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Field-based Mesocosms: In Situ Deployments for Assessing Impacts of Chemical Spills in Coastal Areas

This project began in April 2018 and is expected to be completed in March 2021.

We are working to improve our ability to rapidly assess the impacts of oil spills by building on field and laboratory toxicity studies that were key to the Deepwater Horizon oil spill nearshore assessment. Our primary goal is to develop protocols for field-based mesocosms that are ready to use with future spills to reduce the potential loss of information during the immediate aftermath of spills. Our research will identify species and develop equipment best suited for field-based mesocosms.

Removing shrimp from cage deployed in field for two weeks.

Removing shrimp from cage deployed in field for two weeks. Credit: NOAA

Why We Care
Following the Deepwater Horizon oil spill in 2010 there was a lack of “ready to use” methods to assess the impact of the spill on species residing in Gulf of Mexico salt marshes. NOAA researchers have decades of experience conducting in-situ bioassays, also known as field-based mesocosms, and saw a need to develop a system to rapidly deploy native fish and crustacean species in the field for immediate data collection following future oil or chemical spills.

What We Are Doing
We are using field-based mesocosms to develop guidelines for assessing the coastal ecosystem impacts of oil and chemical spills. We are researching and developing of a system that will be "ready to use" for such assessments immediately following spills and can be applied to different locations around the United States. The result will be a product (protocol and apparatus) that can be used by NOAA and other oil spill response agencies following spills to collect valuable toxicity data.

This is a two-year project. The Year 1 product is a proof-of-concept (feasibility) report outlining the prototype apparatus, selected test species, basic methodology, and proof of control survivorship resulting from reference field trials. Year 2 will deliver a complete set of cages for spill response and an instruction manual for cage construction and use.

What We Found
In Year 1, we answered the following questions:

    1. What are the potential target test species (invertebrates and small forage fish) to be considered and the best life history stages (adult, juvenile, and or larvae) to use? We determined that mummichogs and grass shrimp are the ideal test organisms for our region, and we will attempt to use these species along the Gulf of Mexico coast in Year 2.
    2. What are the endpoints to be considered (mortality, survivorship, growth, reproductive potential, or other sublethal endpoints)? We determined that multiple endpoints could be considered, but our pilot study focused only on survivorship for periods up to three weeks.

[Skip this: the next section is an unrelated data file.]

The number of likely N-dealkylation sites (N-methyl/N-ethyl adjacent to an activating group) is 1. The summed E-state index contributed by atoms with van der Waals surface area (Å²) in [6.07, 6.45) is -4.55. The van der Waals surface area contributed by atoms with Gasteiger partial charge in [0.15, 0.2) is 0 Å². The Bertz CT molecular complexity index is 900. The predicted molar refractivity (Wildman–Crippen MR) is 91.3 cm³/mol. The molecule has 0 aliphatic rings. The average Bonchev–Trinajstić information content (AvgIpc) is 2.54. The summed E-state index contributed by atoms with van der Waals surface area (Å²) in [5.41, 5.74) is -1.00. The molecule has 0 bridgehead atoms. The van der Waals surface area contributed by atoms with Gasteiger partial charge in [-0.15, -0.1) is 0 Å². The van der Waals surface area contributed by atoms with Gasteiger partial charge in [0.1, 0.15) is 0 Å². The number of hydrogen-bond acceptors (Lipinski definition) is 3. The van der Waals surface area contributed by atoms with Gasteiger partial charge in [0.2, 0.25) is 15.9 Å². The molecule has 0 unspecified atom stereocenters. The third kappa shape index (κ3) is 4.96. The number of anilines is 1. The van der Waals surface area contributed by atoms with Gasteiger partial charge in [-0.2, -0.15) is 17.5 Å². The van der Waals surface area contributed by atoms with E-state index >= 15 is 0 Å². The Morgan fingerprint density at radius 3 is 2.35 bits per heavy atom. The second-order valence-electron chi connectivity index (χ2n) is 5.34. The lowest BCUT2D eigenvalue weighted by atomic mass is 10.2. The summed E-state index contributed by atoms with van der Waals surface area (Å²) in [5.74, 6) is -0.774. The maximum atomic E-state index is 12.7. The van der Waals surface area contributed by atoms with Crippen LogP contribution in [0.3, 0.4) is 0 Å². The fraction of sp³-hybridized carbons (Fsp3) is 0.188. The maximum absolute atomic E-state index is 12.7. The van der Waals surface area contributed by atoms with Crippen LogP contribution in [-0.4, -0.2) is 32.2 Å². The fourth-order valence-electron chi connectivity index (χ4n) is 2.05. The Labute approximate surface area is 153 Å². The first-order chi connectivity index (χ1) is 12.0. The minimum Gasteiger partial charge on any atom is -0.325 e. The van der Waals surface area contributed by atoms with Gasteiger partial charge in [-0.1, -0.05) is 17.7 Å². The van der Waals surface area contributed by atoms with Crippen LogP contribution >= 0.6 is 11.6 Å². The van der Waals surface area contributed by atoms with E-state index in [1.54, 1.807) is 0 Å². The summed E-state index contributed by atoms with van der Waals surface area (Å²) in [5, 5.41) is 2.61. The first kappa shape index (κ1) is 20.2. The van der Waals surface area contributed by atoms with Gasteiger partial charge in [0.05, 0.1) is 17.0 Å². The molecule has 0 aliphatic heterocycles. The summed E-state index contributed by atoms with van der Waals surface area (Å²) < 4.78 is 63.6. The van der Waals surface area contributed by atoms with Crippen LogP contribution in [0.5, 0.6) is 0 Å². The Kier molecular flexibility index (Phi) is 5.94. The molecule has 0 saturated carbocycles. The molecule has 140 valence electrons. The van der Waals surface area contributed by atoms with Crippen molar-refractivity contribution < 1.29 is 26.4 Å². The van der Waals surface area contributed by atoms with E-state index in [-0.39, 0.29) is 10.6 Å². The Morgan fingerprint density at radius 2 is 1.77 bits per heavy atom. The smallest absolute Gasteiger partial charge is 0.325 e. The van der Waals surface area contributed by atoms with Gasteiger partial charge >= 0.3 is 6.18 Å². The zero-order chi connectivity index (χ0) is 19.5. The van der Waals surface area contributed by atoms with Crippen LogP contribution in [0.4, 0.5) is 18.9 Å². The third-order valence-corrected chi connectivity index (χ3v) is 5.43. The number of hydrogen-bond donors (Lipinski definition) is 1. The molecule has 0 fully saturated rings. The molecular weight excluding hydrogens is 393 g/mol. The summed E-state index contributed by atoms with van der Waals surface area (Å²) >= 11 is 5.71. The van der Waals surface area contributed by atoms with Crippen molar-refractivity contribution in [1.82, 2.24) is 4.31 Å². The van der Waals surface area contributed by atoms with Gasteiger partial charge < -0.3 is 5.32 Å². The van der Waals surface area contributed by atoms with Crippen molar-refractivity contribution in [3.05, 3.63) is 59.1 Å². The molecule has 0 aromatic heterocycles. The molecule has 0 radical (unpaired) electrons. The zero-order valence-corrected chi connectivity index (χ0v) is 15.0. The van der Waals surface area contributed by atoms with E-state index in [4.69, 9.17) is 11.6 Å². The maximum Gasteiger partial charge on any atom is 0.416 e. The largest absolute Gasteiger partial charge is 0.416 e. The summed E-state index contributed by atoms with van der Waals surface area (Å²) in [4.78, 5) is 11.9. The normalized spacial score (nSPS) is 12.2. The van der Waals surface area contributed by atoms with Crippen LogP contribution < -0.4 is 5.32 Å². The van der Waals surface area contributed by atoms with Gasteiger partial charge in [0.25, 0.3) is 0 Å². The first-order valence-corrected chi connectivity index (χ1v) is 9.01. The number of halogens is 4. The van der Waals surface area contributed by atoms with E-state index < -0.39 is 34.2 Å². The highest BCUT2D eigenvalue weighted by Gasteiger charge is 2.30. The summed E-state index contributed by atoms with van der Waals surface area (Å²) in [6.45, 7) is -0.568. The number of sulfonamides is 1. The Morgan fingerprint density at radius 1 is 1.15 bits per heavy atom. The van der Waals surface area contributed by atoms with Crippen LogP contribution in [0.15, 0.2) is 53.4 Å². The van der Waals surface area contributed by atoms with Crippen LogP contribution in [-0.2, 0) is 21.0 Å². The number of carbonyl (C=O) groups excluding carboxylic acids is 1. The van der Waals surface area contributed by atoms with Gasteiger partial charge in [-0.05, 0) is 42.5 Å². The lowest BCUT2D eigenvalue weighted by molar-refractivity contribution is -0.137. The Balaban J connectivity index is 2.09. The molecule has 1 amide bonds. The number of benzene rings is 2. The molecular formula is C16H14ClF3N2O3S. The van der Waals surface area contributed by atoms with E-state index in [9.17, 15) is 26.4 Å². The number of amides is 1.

3. Can the test organisms be collected from local waters, or will they need to be obtained from a commercial provider or aquaculture operation? We recommend that test organisms be collected regionally to avoid the potential for introducing non-native species or pathogens.
    4. How will the appropriate and accessible deployment and reference sites be selected (taking into account depth, tidal range, current velocity, salinity, and bottom substrate)? We determined that deployment sites must have water present at low tide to ensure that there is enough water to support the animals, but also shallow enough to be accessible by foot when securing them to the bottom. We successfully tested cages in a high current velocity environment (a worst-case scenario in terms of current velocity), thus they should be able to be deployed in most, if not all, sites of interest.
    5. What is the best type of cage, enclosure, or corral needed for each species to be tested? We tried several prototypes and determined that a cylindrical bait pen with mesh secured to the outside was the most successful in containing the animals.
    6. Will individual organisms need to be tracked over time or caged individually? Animals can be grouped together in a single cage and replicated in multiple cages
    7. How many replicates need to be deployed at a site to achieve adequate statistical power? Can we demonstrate repeatability? A minimum of three cages of each type of animal should be used to demonstrate adequate statistical power.
Shrimp inside cage after two weeks in the field.

Shrimp inside cage after two weeks in the field. Credit: NOAA.

Next Steps
Our main objectives for Year 2 were to choose the best cage design and method of securing cages by testing at a local reference site and then to build a set of cages for deployment in the Gulf of Mexico. We drew on expertise within NCCOS and the NOAA Office of Response and Restoration's Assessment and Restoration Division to select suitable deployment sites along the Gulf of Mexico coastline. Based on these consultations we selected a site near Corpus Christi, Texas, where one or more deployments of the recently devised protocol will be performed to test the cages. As final products, we will provide the NOAA Office of Response and Restoration's Assessment and Restoration Division with a protocol or standard operating procedure, along with a complete set of deployment cages.

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